Chinese aid – a blessing for Africa and a challenge to western donors
To Africa, the emergence of China as a major development funder presents a clear advantage. It gives access both to new substantial resources and to areas to which western donors are less willing to contribute. It gives freedom to choose and, used wisely, would increase their ability to pursue their own development agenda. To western donors it represents a challenge to which we should respond by reflecting on our own practices, not by criticizing China.
Since the 1960’s, western aid has been the dominant form of international development cooperation - both in terms of volume and politics and ideology. But it has never been alone on the global scene. A parallel, considerably smaller – and to the global north less visible – tradition of south-south cooperation has existed. Developing countries have sent people (doctors, teachers, engineers) and sometimes money to other developing countries. Over time, the UN has established a loose umbrella organization for this form of development cooperation. During the cold war, the Soviet Union, and its allies, had a competing development cooperation, with many similar features. An Arab aid system with a loose coordination mechanism also developed as many Arab countries became richer.
Chinese aid is not new, and it originated around the same time as western aid – although historically part of the south-south tradition, it also had some early distinctive features. In the 1970s, China funded the construction of the Dar es Salaam-Kapiri Mposhi railway which was the largest infrastructure investment in Africa for decades. The railway formed part of a political support to the fight against apartheid in South Africa and against the white rule in then-Rhodesia. Norway made similar – but of course smaller – investments in harbors, telecommunications, and energy supply in the SADC countries, with the same objective.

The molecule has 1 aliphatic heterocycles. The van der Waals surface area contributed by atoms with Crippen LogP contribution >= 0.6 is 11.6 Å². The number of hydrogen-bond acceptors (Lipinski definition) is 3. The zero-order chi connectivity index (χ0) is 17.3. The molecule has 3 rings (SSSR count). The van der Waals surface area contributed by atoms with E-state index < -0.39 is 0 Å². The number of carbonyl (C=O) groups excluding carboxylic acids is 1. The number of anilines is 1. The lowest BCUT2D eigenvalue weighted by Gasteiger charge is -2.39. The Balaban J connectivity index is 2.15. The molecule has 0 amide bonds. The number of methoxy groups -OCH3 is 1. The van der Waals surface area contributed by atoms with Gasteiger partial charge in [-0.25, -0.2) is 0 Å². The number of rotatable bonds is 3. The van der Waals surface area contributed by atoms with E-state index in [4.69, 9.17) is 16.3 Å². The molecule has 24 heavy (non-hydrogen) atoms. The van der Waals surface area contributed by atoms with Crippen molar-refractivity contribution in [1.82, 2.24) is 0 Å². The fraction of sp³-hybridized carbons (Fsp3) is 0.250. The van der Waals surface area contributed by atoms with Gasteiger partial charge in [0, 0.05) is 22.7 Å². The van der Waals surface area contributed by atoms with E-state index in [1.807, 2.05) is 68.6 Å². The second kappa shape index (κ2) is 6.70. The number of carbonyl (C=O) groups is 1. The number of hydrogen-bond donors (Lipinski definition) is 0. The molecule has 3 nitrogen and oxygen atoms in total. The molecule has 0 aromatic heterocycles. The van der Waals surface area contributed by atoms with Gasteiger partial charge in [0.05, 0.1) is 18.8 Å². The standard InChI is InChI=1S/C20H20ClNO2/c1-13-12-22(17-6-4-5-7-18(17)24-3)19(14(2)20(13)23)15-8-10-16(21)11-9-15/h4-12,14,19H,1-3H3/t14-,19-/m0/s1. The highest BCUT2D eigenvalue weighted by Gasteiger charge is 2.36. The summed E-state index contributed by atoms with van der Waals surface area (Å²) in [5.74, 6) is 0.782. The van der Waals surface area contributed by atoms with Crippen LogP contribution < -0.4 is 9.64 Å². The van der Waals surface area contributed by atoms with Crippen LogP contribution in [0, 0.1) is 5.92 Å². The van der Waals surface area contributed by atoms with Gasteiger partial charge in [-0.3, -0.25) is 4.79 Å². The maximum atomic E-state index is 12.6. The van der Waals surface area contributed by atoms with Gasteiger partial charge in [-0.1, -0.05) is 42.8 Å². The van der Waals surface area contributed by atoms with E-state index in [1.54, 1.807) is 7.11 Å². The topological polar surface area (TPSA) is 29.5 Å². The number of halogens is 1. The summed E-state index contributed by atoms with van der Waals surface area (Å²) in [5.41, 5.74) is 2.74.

When I first came to Tanzania in the late 1970s, I saw the newly constructed railway and two large and strategically important factories built by the Chinese: the Urafiki (friendship) textile mill and the Ubungo Farm Implements factories in Dar es Salaam. In Zanzibar, I passed the Chinese doctors’ house, the residence for the numerous medical staff – that this Arab house later became an integral part of the Serena luxury hotel is perhaps an example of the irony of history. When leaving the historic Stone Town, you can still see the solid rather than esthetically attractive remains of the GDR supported urban renewal project.